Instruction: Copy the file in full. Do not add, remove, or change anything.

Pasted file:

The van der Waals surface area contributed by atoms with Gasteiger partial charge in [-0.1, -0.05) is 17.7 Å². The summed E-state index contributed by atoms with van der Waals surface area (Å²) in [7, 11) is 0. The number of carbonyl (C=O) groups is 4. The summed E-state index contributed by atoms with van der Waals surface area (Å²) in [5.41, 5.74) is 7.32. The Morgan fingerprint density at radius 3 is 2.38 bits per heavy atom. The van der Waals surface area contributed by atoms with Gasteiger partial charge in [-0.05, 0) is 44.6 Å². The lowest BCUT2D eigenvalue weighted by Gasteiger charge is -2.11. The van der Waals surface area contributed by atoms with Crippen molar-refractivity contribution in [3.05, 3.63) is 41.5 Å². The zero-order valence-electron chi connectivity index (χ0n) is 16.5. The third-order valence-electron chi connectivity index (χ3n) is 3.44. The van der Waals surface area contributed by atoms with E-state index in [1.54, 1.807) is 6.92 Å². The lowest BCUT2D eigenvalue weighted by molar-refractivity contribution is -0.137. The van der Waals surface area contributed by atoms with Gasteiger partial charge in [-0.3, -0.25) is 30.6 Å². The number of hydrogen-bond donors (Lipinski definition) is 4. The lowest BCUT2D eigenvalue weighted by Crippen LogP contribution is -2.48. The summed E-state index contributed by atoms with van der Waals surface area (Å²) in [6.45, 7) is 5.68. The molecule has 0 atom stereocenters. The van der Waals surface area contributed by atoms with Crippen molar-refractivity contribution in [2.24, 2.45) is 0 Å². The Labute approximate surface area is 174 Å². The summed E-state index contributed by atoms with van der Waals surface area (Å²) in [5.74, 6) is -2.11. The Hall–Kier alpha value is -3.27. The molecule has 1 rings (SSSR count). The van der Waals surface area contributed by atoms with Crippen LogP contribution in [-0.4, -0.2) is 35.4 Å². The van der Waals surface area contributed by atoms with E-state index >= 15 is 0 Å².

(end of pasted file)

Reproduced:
The van der Waals surface area contributed by atoms with Gasteiger partial charge in [-0.1, -0.05) is 17.7 Å². The summed E-state index contributed by atoms with van der Waals surface area (Å²) in [7, 11) is 0. The number of carbonyl (C=O) groups is 4. The summed E-state index contributed by atoms with van der Waals surface area (Å²) in [5.41, 5.74) is 7.32. The Morgan fingerprint density at radius 3 is 2.38 bits per heavy atom. The van der Waals surface area contributed by atoms with Gasteiger partial charge in [-0.05, 0) is 44.6 Å². The lowest BCUT2D eigenvalue weighted by Gasteiger charge is -2.11. The van der Waals surface area contributed by atoms with Crippen molar-refractivity contribution in [3.05, 3.63) is 41.5 Å². The zero-order valence-electron chi connectivity index (χ0n) is 16.5. The third-order valence-electron chi connectivity index (χ3n) is 3.44. The van der Waals surface area contributed by atoms with E-state index in [1.54, 1.807) is 6.92 Å². The lowest BCUT2D eigenvalue weighted by molar-refractivity contribution is -0.137. The van der Waals surface area contributed by atoms with Gasteiger partial charge in [-0.3, -0.25) is 30.6 Å². The number of hydrogen-bond donors (Lipinski definition) is 4. The lowest BCUT2D eigenvalue weighted by Crippen LogP contribution is -2.48. The summed E-state index contributed by atoms with van der Waals surface area (Å²) in [6.45, 7) is 5.68. The molecule has 0 atom stereocenters. The van der Waals surface area contributed by atoms with Crippen molar-refractivity contribution in [2.24, 2.45) is 0 Å². The Labute approximate surface area is 174 Å². The summed E-state index contributed by atoms with van der Waals surface area (Å²) in [5.74, 6) is -2.11. The Hall–Kier alpha value is -3.27. The molecule has 1 rings (SSSR count). The van der Waals surface area contributed by atoms with Crippen LogP contribution in [-0.4, -0.2) is 35.4 Å². The van der Waals surface area contributed by atoms with E-state index >= 15 is 0 Å².